Mathematics, anxiety, and the brain

Ahmed A. Moustafa*, Richard Tindle, Zaheda Ansari, Margery J. Doyle, Doaa H. Hewedi, Abeer Eissa

*Corresponding author for this work

Research output: Contribution to journalArticleResearchpeer-review

15 Citations (Scopus)
165 Downloads (Pure)


Given that achievement in learning mathematics at school correlates with work and social achievements, it is important to understand the cognitive processes underlying abilities to learn mathematics efficiently as well as reasons underlying the occurrence of mathematics anxiety (i.e. feelings of tension and fear upon facing mathematical problems or numbers) among certain individuals. Over the last two decades, many studies have shown that learning mathematical and numerical concepts relies on many cognitive processes, including working memory, spatial skills, and linguistic abilities. In this review, we discuss the relationship between mathematical learning and cognitive processes as well as the neural substrates underlying successful mathematical learning and problem solving. More importantly, we also discuss the relationship between these cognitive processes, mathematics anxiety, and mathematics learning disabilities (dyscalculia). Our review shows that mathematical cognition relies on a complex brain network, and dysfunction to different segments of this network leads to varying manifestations of mathematical learning disabilities.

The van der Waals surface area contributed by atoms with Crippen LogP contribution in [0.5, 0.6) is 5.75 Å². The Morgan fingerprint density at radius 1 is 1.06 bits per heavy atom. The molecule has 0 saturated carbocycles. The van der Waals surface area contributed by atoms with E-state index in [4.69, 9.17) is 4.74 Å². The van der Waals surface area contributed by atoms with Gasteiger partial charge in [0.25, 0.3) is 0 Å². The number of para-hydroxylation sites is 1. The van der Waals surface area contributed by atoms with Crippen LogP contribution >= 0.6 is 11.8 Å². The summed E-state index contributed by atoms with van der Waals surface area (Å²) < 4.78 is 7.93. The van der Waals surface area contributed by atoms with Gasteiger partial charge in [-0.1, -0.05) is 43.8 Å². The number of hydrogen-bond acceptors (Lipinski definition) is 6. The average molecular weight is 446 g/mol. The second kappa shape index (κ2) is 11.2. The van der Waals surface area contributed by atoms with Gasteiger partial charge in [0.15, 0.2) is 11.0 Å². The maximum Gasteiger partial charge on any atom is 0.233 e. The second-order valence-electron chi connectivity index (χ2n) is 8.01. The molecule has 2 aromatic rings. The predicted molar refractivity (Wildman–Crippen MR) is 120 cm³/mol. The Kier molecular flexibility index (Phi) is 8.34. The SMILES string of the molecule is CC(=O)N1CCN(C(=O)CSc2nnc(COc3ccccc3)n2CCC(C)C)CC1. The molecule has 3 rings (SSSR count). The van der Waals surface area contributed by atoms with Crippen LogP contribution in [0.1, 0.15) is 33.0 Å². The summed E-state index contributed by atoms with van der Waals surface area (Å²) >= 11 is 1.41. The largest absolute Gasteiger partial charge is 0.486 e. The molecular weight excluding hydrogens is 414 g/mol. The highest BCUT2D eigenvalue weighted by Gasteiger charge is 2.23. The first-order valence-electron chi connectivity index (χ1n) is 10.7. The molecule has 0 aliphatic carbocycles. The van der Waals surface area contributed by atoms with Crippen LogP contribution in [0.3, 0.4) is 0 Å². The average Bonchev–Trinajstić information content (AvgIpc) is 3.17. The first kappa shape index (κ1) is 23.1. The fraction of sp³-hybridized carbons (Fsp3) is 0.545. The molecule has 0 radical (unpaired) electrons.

Original languageEnglish
Pages (from-to)417-429
Number of pages13
JournalReviews in the Neurosciences
Issue number4
Publication statusPublished - 24 May 2017
Externally publishedYes


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